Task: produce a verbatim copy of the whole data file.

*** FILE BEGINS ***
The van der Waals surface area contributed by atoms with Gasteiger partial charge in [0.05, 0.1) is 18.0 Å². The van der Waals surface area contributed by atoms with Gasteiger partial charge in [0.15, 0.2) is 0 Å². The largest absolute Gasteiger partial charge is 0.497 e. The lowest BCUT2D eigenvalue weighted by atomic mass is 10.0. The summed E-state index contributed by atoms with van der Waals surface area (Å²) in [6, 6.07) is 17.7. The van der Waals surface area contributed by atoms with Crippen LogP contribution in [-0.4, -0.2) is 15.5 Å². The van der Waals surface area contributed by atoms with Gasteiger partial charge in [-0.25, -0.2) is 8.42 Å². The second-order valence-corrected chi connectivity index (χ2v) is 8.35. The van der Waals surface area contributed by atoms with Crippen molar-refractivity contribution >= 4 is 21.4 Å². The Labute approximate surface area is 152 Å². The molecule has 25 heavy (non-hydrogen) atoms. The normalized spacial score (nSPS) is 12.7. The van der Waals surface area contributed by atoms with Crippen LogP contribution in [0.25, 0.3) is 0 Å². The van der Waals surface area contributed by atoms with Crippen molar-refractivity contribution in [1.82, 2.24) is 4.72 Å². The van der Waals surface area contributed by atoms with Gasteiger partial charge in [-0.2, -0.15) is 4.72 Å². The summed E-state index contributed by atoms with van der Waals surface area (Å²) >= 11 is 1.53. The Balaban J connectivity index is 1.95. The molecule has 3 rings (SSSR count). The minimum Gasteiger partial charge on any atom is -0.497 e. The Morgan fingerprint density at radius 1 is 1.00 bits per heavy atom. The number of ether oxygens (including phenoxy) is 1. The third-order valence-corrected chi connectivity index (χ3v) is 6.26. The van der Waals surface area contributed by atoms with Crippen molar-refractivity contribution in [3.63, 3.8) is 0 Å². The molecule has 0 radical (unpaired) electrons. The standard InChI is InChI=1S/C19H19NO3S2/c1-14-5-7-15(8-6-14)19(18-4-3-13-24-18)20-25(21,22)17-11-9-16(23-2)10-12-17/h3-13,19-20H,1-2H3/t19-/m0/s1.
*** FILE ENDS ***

The van der Waals surface area contributed by atoms with Gasteiger partial charge in [0.05, 0.1) is 18.0 Å². The van der Waals surface area contributed by atoms with Gasteiger partial charge in [0.15, 0.2) is 0 Å². The largest absolute Gasteiger partial charge is 0.497 e. The lowest BCUT2D eigenvalue weighted by atomic mass is 10.0. The summed E-state index contributed by atoms with van der Waals surface area (Å²) in [6, 6.07) is 17.7. The van der Waals surface area contributed by atoms with Crippen LogP contribution in [-0.4, -0.2) is 15.5 Å². The van der Waals surface area contributed by atoms with Gasteiger partial charge in [-0.25, -0.2) is 8.42 Å². The second-order valence-corrected chi connectivity index (χ2v) is 8.35. The van der Waals surface area contributed by atoms with Crippen molar-refractivity contribution >= 4 is 21.4 Å². The Labute approximate surface area is 152 Å². The molecule has 25 heavy (non-hydrogen) atoms. The normalized spacial score (nSPS) is 12.7. The van der Waals surface area contributed by atoms with Crippen LogP contribution in [0.25, 0.3) is 0 Å². The van der Waals surface area contributed by atoms with Crippen molar-refractivity contribution in [1.82, 2.24) is 4.72 Å². The van der Waals surface area contributed by atoms with Gasteiger partial charge in [-0.2, -0.15) is 4.72 Å². The summed E-state index contributed by atoms with van der Waals surface area (Å²) >= 11 is 1.53. The Balaban J connectivity index is 1.95. The molecule has 3 rings (SSSR count). The minimum Gasteiger partial charge on any atom is -0.497 e. The Morgan fingerprint density at radius 1 is 1.00 bits per heavy atom. The number of ether oxygens (including phenoxy) is 1. The third-order valence-corrected chi connectivity index (χ3v) is 6.26. The van der Waals surface area contributed by atoms with Crippen molar-refractivity contribution in [3.63, 3.8) is 0 Å². The molecule has 0 radical (unpaired) electrons. The standard InChI is InChI=1S/C19H19NO3S2/c1-14-5-7-15(8-6-14)19(18-4-3-13-24-18)20-25(21,22)17-11-9-16(23-2)10-12-17/h3-13,19-20H,1-2H3/t19-/m0/s1.